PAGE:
What Are the Different Types of Game Tester Jobs?

G. Wiesen

Many game tester jobs are available for people interested in playing and analyzing various types of electronic games, including those played on computers and video game consoles. These positions can be found at third-party companies, which are hired by game developers to play and test the work they have created. There are also game tester jobs available within a developer, often as full-time positions that require a tremendous commitment of time to testing and documenting bugs. Developers of other types of games, such as the makers of board games or tabletop Role-Playing Games (RPGs), also have opportunities for testers to play their products and provide feedback on various rules and systems.

Contract game tester jobs are frequently found within businesses that develop video and computer games.
Contract game tester jobs are frequently found within businesses that develop video and computer games.

Some game tester jobs are available at companies that are hired by developers to test their products. These positions are often freelance work, at least until someone gains a managerial job, and may be only for a limited period of time during a testing phase. The conditions for these game tester jobs can be fairly severe, including long hours of work with very little in the way of benefits. One of the advantages for taking on these jobs, however, is that they do serve as experience for more long-term positions that are contract-based within a company.

Game testers might focus on the mechanics of player control.
Game testers might focus on the mechanics of player control.

Contract game tester jobs are frequently found within a business that develops video and computer games. These positions may be more reliable than freelance work, since they typically allow a tester to easily transition from testing one product to the next throughout the development of multiple titles. Much like third-party work, however, the work hours for this type of position can be quite intense, including 60 or even 70-hour work weeks near the end of testing on a game. While being paid to play games may seem fun, testers often have to perform the same action repeatedly for hours at a time to ensure bugs do not occur as a result.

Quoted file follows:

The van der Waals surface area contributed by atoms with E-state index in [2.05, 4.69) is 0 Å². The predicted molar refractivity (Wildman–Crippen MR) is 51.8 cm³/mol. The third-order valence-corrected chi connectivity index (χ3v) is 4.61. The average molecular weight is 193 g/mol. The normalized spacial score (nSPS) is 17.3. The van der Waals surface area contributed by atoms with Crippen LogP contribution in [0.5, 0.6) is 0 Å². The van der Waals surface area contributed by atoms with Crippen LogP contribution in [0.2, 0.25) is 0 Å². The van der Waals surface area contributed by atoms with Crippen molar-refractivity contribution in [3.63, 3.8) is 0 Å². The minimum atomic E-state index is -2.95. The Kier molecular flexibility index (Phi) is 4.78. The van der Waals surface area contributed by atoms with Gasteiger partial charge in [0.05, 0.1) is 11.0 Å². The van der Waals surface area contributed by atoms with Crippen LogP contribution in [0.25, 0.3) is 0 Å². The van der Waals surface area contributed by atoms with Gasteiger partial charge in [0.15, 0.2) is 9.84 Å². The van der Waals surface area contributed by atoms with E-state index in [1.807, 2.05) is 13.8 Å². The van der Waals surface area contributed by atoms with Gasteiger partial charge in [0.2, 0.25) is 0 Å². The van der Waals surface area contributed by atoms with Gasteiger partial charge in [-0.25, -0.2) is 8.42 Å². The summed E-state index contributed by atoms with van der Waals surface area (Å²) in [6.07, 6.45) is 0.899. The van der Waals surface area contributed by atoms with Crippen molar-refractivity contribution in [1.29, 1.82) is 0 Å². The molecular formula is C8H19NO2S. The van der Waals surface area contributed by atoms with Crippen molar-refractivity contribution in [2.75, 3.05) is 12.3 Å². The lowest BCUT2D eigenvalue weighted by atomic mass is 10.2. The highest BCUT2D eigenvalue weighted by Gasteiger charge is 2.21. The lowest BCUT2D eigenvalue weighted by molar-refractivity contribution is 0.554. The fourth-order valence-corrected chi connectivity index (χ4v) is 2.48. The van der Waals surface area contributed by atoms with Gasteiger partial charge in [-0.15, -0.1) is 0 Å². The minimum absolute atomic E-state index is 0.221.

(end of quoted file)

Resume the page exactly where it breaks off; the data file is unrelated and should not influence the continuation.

There are also game tester jobs typically available at companies that design other kinds of products. Businesses that produce tabletop games, like board games or those that are played using decks of collectible cards, often employ testers. These individuals play the game according to the rules to look for flaws or missing information, testing the game to ensure fun and functionality. Such game tester jobs can also be found at companies that make Role-Playing Games or RPGs, which typically require thorough analysis to ensure the system and rules work for the needs of players.

Game testers might determine how challenging a game is.
Game testers might determine how challenging a game is.

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Discussion Comments


Anyone play skylanders? They all need serious testers. They have a lot of bugs. They only happen once in a while, but can get frustrating.


@Chmander - There were even some games from the 90's that had glitches in them, because they were rushed in production. Take Final Fantasy VI for example. Finished in only a year, the game has a lot of inexcusable errors that really show how the developers were on a tight schedule. They don't have forever to spend on development, and they have to move on to the next big thing. Though they provide the entertainment for us, it's still a business. What's done has to be done.


It must be fun to be a video game tester. Not only do you get to test the game out and look for any wacky or unusual bugs, but even more so, you get to play the game before it becomes released anywhere else. That means going throughout the entire story, searching for every nook and cranny, and even getting to see the ending. So yes, while testing a game may get tiresome in the end, it's like an adventure within an adventure.


I've never been a game tester, but I can only imagine that it's a lot of work. After all, you are testing a video game, and you have to make sure it's not full of bugs and glitches, and that things are pitch perfect. Has anyone heard of a game called Okami? It's a massive 3D adventure that follows the trials of a wolf and his small green companion. I heard that in order to fully test the game, someone had to play for eight hours. That's a lot of time to spend trying to test any video game. It's no wonder why so many games in this day have lots of bugs when they're released too early.

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